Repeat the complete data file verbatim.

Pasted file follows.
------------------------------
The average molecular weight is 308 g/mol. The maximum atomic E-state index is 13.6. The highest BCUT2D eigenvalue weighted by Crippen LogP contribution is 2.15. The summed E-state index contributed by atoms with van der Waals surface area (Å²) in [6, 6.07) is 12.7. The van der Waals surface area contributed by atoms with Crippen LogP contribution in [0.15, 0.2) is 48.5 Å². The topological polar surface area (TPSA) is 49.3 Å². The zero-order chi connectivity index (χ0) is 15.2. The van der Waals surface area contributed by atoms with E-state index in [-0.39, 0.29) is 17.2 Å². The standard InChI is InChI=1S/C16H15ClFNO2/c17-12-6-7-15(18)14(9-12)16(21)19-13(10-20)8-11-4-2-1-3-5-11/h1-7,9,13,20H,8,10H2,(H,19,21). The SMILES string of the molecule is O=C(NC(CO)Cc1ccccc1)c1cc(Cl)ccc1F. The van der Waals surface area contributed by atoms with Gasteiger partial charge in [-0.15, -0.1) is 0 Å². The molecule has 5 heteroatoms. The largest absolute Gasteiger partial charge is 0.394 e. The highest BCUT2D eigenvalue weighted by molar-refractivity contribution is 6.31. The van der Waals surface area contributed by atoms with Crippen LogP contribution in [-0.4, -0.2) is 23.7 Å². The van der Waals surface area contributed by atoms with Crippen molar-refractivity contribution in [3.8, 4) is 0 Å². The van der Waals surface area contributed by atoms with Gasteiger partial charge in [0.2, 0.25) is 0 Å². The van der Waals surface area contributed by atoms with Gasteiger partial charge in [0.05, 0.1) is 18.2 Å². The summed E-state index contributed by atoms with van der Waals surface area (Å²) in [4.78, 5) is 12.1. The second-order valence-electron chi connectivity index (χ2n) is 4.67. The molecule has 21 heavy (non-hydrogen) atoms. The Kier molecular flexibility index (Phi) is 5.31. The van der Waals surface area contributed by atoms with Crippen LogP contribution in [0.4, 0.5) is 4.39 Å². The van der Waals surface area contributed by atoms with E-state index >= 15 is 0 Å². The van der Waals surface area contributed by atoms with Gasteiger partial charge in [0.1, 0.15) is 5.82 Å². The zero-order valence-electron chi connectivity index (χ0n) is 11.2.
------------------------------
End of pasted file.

The average molecular weight is 308 g/mol. The maximum atomic E-state index is 13.6. The highest BCUT2D eigenvalue weighted by Crippen LogP contribution is 2.15. The summed E-state index contributed by atoms with van der Waals surface area (Å²) in [6, 6.07) is 12.7. The van der Waals surface area contributed by atoms with Crippen LogP contribution in [0.15, 0.2) is 48.5 Å². The topological polar surface area (TPSA) is 49.3 Å². The zero-order chi connectivity index (χ0) is 15.2. The van der Waals surface area contributed by atoms with E-state index in [-0.39, 0.29) is 17.2 Å². The standard InChI is InChI=1S/C16H15ClFNO2/c17-12-6-7-15(18)14(9-12)16(21)19-13(10-20)8-11-4-2-1-3-5-11/h1-7,9,13,20H,8,10H2,(H,19,21). The SMILES string of the molecule is O=C(NC(CO)Cc1ccccc1)c1cc(Cl)ccc1F. The van der Waals surface area contributed by atoms with Gasteiger partial charge in [-0.15, -0.1) is 0 Å². The molecule has 5 heteroatoms. The largest absolute Gasteiger partial charge is 0.394 e. The highest BCUT2D eigenvalue weighted by molar-refractivity contribution is 6.31. The van der Waals surface area contributed by atoms with Crippen LogP contribution in [-0.4, -0.2) is 23.7 Å². The van der Waals surface area contributed by atoms with Crippen molar-refractivity contribution in [3.8, 4) is 0 Å². The van der Waals surface area contributed by atoms with Gasteiger partial charge in [0.2, 0.25) is 0 Å². The van der Waals surface area contributed by atoms with Gasteiger partial charge in [0.05, 0.1) is 18.2 Å². The summed E-state index contributed by atoms with van der Waals surface area (Å²) in [4.78, 5) is 12.1. The second-order valence-electron chi connectivity index (χ2n) is 4.67. The molecule has 21 heavy (non-hydrogen) atoms. The Kier molecular flexibility index (Phi) is 5.31. The van der Waals surface area contributed by atoms with Crippen LogP contribution in [0.4, 0.5) is 4.39 Å². The van der Waals surface area contributed by atoms with E-state index >= 15 is 0 Å². The van der Waals surface area contributed by atoms with Gasteiger partial charge in [0.1, 0.15) is 5.82 Å². The zero-order valence-electron chi connectivity index (χ0n) is 11.2.